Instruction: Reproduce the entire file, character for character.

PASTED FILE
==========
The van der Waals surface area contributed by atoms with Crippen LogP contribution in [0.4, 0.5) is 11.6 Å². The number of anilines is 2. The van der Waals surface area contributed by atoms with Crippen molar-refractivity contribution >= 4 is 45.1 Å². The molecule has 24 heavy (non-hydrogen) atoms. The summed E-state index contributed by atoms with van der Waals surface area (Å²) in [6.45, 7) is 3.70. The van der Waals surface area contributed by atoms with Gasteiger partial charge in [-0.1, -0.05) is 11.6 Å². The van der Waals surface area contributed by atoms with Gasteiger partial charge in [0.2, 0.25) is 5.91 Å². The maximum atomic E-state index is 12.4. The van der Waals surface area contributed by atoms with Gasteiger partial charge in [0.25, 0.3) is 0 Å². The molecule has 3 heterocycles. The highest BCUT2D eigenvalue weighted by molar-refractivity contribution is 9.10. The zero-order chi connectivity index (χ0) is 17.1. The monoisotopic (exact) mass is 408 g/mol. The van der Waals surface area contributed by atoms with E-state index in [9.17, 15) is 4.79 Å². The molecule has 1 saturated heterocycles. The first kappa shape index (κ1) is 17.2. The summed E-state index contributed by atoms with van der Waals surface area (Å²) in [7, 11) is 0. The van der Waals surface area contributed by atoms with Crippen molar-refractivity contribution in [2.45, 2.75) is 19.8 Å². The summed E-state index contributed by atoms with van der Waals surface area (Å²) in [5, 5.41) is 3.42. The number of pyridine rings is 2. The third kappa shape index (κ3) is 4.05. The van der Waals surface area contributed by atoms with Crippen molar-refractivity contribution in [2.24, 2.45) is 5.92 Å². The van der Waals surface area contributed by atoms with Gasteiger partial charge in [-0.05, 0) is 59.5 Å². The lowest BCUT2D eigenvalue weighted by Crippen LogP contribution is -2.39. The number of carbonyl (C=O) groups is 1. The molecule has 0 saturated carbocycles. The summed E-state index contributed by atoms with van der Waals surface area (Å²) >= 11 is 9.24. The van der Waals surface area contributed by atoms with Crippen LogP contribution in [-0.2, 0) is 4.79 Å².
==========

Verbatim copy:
The van der Waals surface area contributed by atoms with Crippen LogP contribution in [0.4, 0.5) is 11.6 Å². The number of anilines is 2. The van der Waals surface area contributed by atoms with Crippen molar-refractivity contribution >= 4 is 45.1 Å². The molecule has 24 heavy (non-hydrogen) atoms. The summed E-state index contributed by atoms with van der Waals surface area (Å²) in [6.45, 7) is 3.70. The van der Waals surface area contributed by atoms with Gasteiger partial charge in [-0.1, -0.05) is 11.6 Å². The van der Waals surface area contributed by atoms with Gasteiger partial charge in [0.2, 0.25) is 5.91 Å². The maximum atomic E-state index is 12.4. The van der Waals surface area contributed by atoms with Gasteiger partial charge in [0.25, 0.3) is 0 Å². The molecule has 3 heterocycles. The highest BCUT2D eigenvalue weighted by molar-refractivity contribution is 9.10. The zero-order chi connectivity index (χ0) is 17.1. The monoisotopic (exact) mass is 408 g/mol. The van der Waals surface area contributed by atoms with E-state index in [9.17, 15) is 4.79 Å². The molecule has 1 saturated heterocycles. The first kappa shape index (κ1) is 17.2. The summed E-state index contributed by atoms with van der Waals surface area (Å²) in [7, 11) is 0. The van der Waals surface area contributed by atoms with Crippen molar-refractivity contribution in [2.45, 2.75) is 19.8 Å². The summed E-state index contributed by atoms with van der Waals surface area (Å²) in [5, 5.41) is 3.42. The number of pyridine rings is 2. The third kappa shape index (κ3) is 4.05. The van der Waals surface area contributed by atoms with Crippen molar-refractivity contribution in [2.24, 2.45) is 5.92 Å². The van der Waals surface area contributed by atoms with Gasteiger partial charge in [-0.05, 0) is 59.5 Å². The lowest BCUT2D eigenvalue weighted by Crippen LogP contribution is -2.39. The number of carbonyl (C=O) groups is 1. The molecule has 0 saturated carbocycles. The summed E-state index contributed by atoms with van der Waals surface area (Å²) >= 11 is 9.24. The van der Waals surface area contributed by atoms with Crippen LogP contribution in [-0.2, 0) is 4.79 Å².